The BSS applies to some extent to most boats including small commercial vessels and private pleasure craft, but not all. If the vessel carries fuel, has domestic cooking, heating, refrigerating or lighting appliances, a BSS examination will be required unless the craft is covered by an exemption, such as having been CE marked under the Recreational Craft Directive (RCD) within the last 4 years.
Sewage and rubbish
The discharge of sewage, when boating inland is generally prohibited. Boats will usually require a holding tank with the facility to pump out sewage at pump out stations ashore.
Further guidance on sewage and rubbish is provided in the Planning and Environment section of the website and best practice guidance is available from www.thegreenblue.org.uk
Although boating inland on a temporary basis does not negate the need to comply with the BSS, visiting boats may find that the applicable navigation authority will issue a short term licence without the need for a BSS examination; a declaration by the owner that the vessel is compliant is likely to be required and the owner must be willing to allow spot checks if requested.
For further information consult the BSS Essential Guide available from the BSS website.
Commercial use inland
In addition to the Boat Safety Scheme, boats in commercial use for sport or pleasure, which carry no more than 12 passengers, do not carry cargo and do not go to sea (i.e. they do not leave categorised waters as defined in MSN 1837) should be aware of that the Inland Waters Small Passenger Boat Code may still apply. For example for such boats, that wish to obtain a C&RT navigation licence, a declaration of compliance with the code is required.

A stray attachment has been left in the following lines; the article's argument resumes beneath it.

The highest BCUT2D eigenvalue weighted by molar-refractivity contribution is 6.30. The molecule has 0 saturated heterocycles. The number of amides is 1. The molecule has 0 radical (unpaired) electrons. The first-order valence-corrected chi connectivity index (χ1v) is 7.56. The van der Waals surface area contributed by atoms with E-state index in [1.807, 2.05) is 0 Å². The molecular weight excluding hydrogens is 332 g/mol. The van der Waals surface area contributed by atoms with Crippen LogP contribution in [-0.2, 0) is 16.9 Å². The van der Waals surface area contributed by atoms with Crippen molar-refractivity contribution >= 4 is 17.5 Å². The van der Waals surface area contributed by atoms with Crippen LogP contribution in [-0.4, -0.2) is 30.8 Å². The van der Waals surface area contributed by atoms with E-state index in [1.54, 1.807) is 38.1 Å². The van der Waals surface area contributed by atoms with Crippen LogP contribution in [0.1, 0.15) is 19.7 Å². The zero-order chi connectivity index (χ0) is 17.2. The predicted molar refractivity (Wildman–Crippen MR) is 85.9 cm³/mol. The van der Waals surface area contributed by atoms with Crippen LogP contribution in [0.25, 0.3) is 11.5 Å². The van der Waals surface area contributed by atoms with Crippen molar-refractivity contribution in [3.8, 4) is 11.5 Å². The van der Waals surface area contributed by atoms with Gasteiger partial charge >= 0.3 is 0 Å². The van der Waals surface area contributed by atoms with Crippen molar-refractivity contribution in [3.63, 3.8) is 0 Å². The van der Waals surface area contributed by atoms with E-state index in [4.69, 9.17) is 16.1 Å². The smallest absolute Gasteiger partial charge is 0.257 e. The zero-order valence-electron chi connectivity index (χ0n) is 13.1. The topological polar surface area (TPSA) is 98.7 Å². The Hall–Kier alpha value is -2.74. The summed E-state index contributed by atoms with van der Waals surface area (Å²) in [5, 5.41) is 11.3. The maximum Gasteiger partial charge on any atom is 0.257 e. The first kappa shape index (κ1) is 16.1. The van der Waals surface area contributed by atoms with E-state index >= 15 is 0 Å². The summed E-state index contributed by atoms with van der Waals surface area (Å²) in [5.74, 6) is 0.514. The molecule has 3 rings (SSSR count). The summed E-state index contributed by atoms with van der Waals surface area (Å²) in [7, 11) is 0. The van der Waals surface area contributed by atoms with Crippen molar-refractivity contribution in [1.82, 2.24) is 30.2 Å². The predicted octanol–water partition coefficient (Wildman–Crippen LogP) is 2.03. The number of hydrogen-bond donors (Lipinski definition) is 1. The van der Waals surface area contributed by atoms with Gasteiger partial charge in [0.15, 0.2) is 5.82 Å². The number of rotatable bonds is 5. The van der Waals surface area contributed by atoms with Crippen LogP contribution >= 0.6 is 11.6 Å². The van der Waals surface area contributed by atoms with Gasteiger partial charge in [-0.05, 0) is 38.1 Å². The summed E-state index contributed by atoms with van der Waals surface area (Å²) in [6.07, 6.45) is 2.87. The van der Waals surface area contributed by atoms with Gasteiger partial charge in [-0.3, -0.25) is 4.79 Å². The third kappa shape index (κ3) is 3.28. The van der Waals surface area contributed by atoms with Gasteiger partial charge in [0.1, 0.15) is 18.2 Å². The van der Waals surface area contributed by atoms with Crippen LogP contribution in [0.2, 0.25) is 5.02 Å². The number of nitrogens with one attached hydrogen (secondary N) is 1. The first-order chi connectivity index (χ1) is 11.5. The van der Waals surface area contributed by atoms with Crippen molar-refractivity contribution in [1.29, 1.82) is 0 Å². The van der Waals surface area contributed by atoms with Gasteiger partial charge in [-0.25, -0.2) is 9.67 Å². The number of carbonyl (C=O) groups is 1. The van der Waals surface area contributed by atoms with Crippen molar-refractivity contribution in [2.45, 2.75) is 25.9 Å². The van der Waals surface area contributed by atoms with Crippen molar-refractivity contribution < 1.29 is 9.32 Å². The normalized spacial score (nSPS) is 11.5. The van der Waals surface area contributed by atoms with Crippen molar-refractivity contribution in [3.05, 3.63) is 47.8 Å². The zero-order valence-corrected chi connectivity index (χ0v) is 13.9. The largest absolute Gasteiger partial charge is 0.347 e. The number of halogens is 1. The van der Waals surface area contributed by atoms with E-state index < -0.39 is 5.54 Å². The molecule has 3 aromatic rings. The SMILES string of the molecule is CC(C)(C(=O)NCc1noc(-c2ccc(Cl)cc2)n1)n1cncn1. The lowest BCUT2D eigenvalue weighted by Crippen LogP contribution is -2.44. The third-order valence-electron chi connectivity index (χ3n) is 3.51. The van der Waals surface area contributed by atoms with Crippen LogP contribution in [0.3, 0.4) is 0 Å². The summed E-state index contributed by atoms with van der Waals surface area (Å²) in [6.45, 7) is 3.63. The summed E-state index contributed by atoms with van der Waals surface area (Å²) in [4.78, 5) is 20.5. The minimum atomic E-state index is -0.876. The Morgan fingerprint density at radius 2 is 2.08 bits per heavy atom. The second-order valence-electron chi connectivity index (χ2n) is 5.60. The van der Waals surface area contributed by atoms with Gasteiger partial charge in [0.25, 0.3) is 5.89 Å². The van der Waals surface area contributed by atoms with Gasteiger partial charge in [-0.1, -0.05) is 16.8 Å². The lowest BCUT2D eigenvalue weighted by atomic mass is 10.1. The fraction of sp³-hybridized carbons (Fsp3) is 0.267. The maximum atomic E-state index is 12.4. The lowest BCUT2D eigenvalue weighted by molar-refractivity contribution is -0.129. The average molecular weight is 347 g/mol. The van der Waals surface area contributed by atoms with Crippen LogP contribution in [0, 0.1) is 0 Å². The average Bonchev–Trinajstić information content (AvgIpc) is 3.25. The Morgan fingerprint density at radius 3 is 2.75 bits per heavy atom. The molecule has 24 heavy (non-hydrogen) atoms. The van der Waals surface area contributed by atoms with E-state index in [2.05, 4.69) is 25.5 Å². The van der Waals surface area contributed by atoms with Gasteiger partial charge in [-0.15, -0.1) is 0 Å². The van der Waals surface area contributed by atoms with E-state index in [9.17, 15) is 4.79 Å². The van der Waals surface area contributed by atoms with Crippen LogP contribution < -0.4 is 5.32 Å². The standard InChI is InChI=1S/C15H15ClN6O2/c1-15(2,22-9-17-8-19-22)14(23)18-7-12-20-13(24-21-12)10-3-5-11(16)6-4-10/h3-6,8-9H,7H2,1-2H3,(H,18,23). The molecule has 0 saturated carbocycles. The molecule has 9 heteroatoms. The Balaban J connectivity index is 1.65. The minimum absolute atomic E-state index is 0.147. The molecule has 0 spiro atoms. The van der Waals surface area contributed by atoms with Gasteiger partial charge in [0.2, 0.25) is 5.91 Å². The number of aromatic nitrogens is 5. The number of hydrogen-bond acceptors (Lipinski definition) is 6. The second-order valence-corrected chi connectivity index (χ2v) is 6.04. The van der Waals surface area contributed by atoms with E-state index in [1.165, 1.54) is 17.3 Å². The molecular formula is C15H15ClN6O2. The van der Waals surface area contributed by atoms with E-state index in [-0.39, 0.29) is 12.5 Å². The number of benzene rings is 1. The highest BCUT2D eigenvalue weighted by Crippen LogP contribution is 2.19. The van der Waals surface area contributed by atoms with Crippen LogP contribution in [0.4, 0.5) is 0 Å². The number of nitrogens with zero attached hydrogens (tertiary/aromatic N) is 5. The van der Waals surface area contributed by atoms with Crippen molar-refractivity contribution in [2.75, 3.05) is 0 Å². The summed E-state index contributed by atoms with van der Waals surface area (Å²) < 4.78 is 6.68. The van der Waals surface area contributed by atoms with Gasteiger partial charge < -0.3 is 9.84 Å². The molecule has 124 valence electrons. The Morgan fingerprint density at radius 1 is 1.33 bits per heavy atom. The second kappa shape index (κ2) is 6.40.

Class XII Vessels
Pleasure vessels of 13.7m in length and over are classified in the Merchant Shipping Regulations as Class XII vessels. Within these regulations there are compulsory carriage requirements for safety and firefighting equipment, even for vessels which do not go to sea. Owners have a choice whether to:
1. comply with the Merchant Shipping (Fire Protection: Small Craft) Regulations 1998 and the Merchant Shipping (Life-Saving Appliances For Ships Other Than Ships Of Class III To VI (A)) Regulations 1999; or
2. comply with the exemptions to those regulations as published in MGN 538.
Private Pleasure Craft of any length
Boats in commercial use for sport or pleasure, which carry no more than 12 passengers, do not carry cargo and do not go to sea of less than 24m
Boats in commercial use for sport or pleasure, which carry no more than 12 passengers, do not carry cargo and do not go to sea of more than 24m
|Build and Equipment:
May need to comply with the Boat Safety Scheme if required by a Navigation Authority or Harbour Authority other authority for privately owned waters such as privately owned marinas.
Class XII vessels (pleasure vessels of 13.7m in length and over) must also comply with the Merchant Shipping (Fire Protection: Small Craft) Regulations 1998 and the Merchant Shipping (Life-Saving Appliances For Ships Other Than Ships Of Classes III To VI(A)) Regulations 1999 or the exemptions to those regulations as published in MGN 538
|Must comply with the regulations of the local Harbour Authority and or the Local Authority or a Navigation Authority, which will usually be based on the Inland Waters Small Passenger Boat Code
||Must comply with the regulations of the local Harbour Authority and or the Local Authority or a Navigation Authority, which will usually be based on the Inland Waters Small Passenger Boat Code
||No requirement for the skipper to hold a certificate of competence
||Boatmaster’s licence or other appropriate qualification as detailed in MSN 1808 Annex 1 and the general exemption to the regulations.
||Boatmaster’s Licence required (see MSN 1853)
- Passenger vessels (which carry more than 12 passengers) are outside the scope of the RYA’s advice
- Vessels which go to sea must comply with the relevant merchant shipping regulations.
The above information relates to inland navigations such as rivers, canals and the Broads. Land-locked lakes, lochs, loughs and reservoirs often each have their own specific rules and regulations.
More information here on starting Inland Cruising